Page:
In another preferred embodiment, the present invention relates to a method for measuring polarization mode dispersion in an optical fiber having a longitudinal axis and a length along the longitudinal axis, the method comprising: (a) sending a first polarized input light pulse into the length of the optical fiber via an optical path, thereby causing a first backscattered light signal to exit the optical fiber and to enter the optical path; then (b) polarizing the first backscattered light signal; then (c) detecting the polarized first backscattered light signal, thereby obtaining a first backscatter intensity trace corresponding to a portion of the length of optical fiber; then (d) nondegenerately modifying the polarization of the optical path; then (e) polarizing the second backscattered light signal; then (f) detecting the polarized second backscattered light signal, thereby obtaining a second backscatter intensity trace corresponding to a portion of the length of optical fiber; then (g) generating an intensity level composite trace corresponding to the portion of the length of optical fiber by summing (i) the first backscatter intensity trace, multiplied by a weighting coefficient A, and (ii) the second backscatter intensity trace, multiplied by a weighting coefficient B, wherein A and B have opposite mathematical signs; then (h) analyzing the variation of intensity level of the composite trace, wherein the analyzing step comprises analyzing the variation of intensity over a sliding window of data from the composite trace and moving the window of data lengthwise along the portion of the length of the fiber while continuing to analyze the variation of intensity to thereby produce information related to the local variation in intensity along the portion of the length of the fiber, and relating the level of variation of intensity level to the polarization mode dispersion (PMD) distribution in the fiber. The method may further comprise sending a third polarized input light pulse into one end of the length of the optical fiber via an optical path, thereby causing a third backscattered light signal to exit the optical fiber and to enter the optical path; then (b) effecting a polarization sensitive measurement of the third backscattered light signal, thereby obtaining a third backscatter intensity trace corresponding to a portion of the length of optical fiber; then in step (g), adding the third backscatter intensity trace, multiplied by a weighting coefficient C, to the sum.

A preferred source for both emitting the pulse radiation and measuring the radiation which is backscattered or reflected back through the fiber is an optical time domain reflectometer (OTDR). While OTDRs have been used to measure a variety of properties of optical fibers, they are most commonly employed to measure fiber attenuation and to identify locations where breaks or discontinuities occur in the fiber. By OTDR as used herein, we mean a device which is capable of sending a light down an optical waveguide fiber and observing the small fraction of light that is scattered back towards the detector. Typical OTDRs can resolve the intensity of radiation backscattered along the length of the fiber. Most of the OTDRs achieve this by sending pulsed radiation into the fiber under test and measuring the backscattered radiation at a given timing. While typical pulse-widths may range from 0.5 meters (5 nanoseconds) to 2000 meters (20 microseconds), the present invention preferably employs pulse widths of between about 10 and 500 ns, more preferably between about 50 and 200 ns. Preferably, the OTDR is a polarization OTDR, which is an OTDR capable of emitting polarized radiation and analyzing the polarized radiation from backscattered light.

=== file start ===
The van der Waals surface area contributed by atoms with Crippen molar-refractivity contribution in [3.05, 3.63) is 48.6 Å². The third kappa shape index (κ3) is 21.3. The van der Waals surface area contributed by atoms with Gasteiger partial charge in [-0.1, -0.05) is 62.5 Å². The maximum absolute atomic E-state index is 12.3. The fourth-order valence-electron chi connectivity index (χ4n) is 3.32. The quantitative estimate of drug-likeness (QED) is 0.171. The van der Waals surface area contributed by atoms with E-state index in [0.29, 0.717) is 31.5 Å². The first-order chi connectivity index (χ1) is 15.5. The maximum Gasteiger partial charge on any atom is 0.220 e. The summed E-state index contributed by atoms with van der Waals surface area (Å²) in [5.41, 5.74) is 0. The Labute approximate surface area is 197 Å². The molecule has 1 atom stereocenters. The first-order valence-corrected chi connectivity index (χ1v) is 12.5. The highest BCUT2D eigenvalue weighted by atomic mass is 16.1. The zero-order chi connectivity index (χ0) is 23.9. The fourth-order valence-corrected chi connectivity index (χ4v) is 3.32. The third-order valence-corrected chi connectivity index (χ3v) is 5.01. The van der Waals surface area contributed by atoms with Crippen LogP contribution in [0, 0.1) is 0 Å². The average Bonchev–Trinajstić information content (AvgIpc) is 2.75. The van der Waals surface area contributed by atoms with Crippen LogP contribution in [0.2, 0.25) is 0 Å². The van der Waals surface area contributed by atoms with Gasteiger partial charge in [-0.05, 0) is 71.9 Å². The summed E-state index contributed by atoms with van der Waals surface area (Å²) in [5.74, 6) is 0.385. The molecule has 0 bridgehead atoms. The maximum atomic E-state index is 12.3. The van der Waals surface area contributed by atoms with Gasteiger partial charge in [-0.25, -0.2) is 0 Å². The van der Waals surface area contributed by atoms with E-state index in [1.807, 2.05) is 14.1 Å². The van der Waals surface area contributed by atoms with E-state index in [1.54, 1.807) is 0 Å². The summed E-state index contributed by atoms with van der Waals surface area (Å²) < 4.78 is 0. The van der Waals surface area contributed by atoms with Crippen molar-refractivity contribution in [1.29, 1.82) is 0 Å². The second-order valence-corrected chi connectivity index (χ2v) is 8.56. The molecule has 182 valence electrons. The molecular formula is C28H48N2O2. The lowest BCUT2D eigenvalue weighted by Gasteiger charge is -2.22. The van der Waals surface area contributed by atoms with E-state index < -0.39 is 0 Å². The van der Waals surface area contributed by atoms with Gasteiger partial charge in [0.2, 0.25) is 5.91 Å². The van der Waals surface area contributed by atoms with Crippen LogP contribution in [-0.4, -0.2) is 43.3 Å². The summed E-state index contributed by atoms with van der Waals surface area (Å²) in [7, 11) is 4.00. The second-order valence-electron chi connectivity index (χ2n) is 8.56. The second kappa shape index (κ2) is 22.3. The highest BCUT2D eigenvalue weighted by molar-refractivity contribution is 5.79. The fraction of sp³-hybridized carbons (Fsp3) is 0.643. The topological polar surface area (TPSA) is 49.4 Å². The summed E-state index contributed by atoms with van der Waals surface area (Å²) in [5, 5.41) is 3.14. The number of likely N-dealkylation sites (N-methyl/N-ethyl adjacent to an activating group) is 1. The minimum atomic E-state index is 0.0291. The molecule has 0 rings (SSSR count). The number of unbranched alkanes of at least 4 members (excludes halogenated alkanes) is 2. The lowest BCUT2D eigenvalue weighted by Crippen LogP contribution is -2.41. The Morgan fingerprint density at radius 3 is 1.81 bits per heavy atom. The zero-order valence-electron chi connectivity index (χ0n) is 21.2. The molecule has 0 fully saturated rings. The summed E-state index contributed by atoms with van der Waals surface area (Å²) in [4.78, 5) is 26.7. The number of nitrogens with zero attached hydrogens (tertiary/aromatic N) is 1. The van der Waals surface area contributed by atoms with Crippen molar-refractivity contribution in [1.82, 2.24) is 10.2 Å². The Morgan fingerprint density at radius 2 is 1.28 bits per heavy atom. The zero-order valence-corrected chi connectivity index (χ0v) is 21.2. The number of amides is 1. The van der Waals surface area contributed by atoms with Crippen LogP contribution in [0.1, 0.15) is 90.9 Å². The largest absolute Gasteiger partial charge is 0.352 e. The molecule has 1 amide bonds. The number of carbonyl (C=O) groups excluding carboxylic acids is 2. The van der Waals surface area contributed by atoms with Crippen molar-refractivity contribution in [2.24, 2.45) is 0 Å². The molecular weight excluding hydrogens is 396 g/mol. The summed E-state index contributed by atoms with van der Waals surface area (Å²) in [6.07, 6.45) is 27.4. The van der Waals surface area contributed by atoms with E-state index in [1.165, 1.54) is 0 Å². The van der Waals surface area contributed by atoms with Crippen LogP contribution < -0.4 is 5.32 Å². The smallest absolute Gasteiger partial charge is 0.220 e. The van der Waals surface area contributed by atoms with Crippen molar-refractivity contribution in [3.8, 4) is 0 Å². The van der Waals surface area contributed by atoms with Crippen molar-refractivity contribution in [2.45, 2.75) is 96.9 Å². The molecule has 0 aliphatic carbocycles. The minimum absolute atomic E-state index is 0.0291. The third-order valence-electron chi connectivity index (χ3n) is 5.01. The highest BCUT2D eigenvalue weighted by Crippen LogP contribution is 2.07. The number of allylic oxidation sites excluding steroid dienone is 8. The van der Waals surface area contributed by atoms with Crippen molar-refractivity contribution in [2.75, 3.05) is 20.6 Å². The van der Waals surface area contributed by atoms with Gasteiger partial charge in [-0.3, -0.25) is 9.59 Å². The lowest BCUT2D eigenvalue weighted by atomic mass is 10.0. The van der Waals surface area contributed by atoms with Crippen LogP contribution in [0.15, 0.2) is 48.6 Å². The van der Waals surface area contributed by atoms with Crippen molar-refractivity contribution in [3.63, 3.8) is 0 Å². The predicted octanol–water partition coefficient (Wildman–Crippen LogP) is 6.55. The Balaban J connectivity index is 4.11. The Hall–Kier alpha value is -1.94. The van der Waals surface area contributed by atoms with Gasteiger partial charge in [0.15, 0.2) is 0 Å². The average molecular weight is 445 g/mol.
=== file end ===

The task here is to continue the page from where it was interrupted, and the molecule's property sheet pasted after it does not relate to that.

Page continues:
FIG. 1 illustrates a first arrangement suitable for use in practicing the method of the present invention which includes a source of light pulses such as emitter 10 and a light detector 12. The emitter 10 and the detector 12 may be separate components or may be disposed in an OTDR 20, which is capable of generating and sending a pulse of laser light into an optical waveguide fiber 30. The OTDR is capable of injecting a series of optical pulses into an optical fiber 30 under test via an optical path 40, and the OTDR 20 can also detect, from the same end of the fiber 30, via the optical path 40, light that is scattered back to extract information therefrom. As used herein, optical path refers to the path that input pulses travel on toward, and backscatter return signals travel away from, an optical fiber under test. The optical path comprises at least one optical component. In FIG. 1, the optical path 40 comprises an input portion 42 and a return portion 44. The intensity of the return pulses is measured and integrated as a function of time, and is plotted as a function of fiber length. OTDR 20 launches a pulsed radiation into the optical fiber 30 which is to be tested for PMD. In FIG. 1, OTDR 20 comprises a polarization means 14, such as a polarizer. An optical circulator 50 is configured to direct the initial pulse of light emitted from the OTDR 20 to the fiber 30 under test. As a result of Rayleigh backscattering, some light is back reflected through the fiber 30 back towards the OTDR 20. In a preferred embodiment, these backscattered signals or pulses are diverted back to the OTDR 20 through a different path portion than the input pulse traveled on. For example, in the embodiment illustrated in FIG. 1, the backscattered pulse is directed through polarization analyzer 60 (which is essentially a polarizer) before the backscattered light reaches the detector 12 inside the OTDR 20. The combination of the polarization analyzer 60 and the detector 12 permit polarization sensitive measurements to be taken of the light propagating through the optical path 40, and in particular through the return portion 44 of path 40. Note that in the optical circulator 50 illustrated, the propagation or traveling of light in each port is unidirectional. Specifically, the light is allowed to travel from port 1 to port 2, and from port 2 to port 3, unidirectionally. The optical pulses exiting the OTDR 20 are thus already polarized, which is the case for some commercial OTDRs such as those having a polarization means 14. When the OTDR emission is already polarized (i.e. as in the case of a POTDR), a polarizer between the OTDR 20 and the optical fiber 30 under test is not needed, thereby eliminating one source of loss, which can help to gain longer dynamic range for the POTDR.